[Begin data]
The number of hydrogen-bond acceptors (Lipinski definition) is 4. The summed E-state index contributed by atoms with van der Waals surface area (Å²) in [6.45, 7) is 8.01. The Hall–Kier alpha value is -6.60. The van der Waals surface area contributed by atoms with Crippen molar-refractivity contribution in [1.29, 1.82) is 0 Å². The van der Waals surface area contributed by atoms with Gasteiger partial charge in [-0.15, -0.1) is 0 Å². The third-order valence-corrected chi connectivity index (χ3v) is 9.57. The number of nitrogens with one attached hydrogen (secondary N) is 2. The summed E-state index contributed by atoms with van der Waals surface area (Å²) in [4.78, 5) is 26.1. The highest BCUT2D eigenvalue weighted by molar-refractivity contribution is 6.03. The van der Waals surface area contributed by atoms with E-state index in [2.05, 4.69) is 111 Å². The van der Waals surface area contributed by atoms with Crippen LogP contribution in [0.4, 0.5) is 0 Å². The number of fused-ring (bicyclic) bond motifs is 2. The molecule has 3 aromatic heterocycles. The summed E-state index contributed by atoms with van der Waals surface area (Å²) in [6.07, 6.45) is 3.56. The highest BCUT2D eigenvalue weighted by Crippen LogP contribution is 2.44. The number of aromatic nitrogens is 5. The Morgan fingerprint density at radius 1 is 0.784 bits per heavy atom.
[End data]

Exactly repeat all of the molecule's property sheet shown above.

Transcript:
The number of hydrogen-bond acceptors (Lipinski definition) is 4. The summed E-state index contributed by atoms with van der Waals surface area (Å²) in [6.45, 7) is 8.01. The Hall–Kier alpha value is -6.60. The van der Waals surface area contributed by atoms with Crippen molar-refractivity contribution in [1.29, 1.82) is 0 Å². The van der Waals surface area contributed by atoms with Gasteiger partial charge in [-0.15, -0.1) is 0 Å². The third-order valence-corrected chi connectivity index (χ3v) is 9.57. The number of nitrogens with one attached hydrogen (secondary N) is 2. The summed E-state index contributed by atoms with van der Waals surface area (Å²) in [4.78, 5) is 26.1. The highest BCUT2D eigenvalue weighted by molar-refractivity contribution is 6.03. The van der Waals surface area contributed by atoms with E-state index in [2.05, 4.69) is 111 Å². The van der Waals surface area contributed by atoms with Crippen LogP contribution in [0.4, 0.5) is 0 Å². The number of fused-ring (bicyclic) bond motifs is 2. The molecule has 3 aromatic heterocycles. The summed E-state index contributed by atoms with van der Waals surface area (Å²) in [6.07, 6.45) is 3.56. The highest BCUT2D eigenvalue weighted by Crippen LogP contribution is 2.44. The number of aromatic nitrogens is 5. The Morgan fingerprint density at radius 1 is 0.784 bits per heavy atom.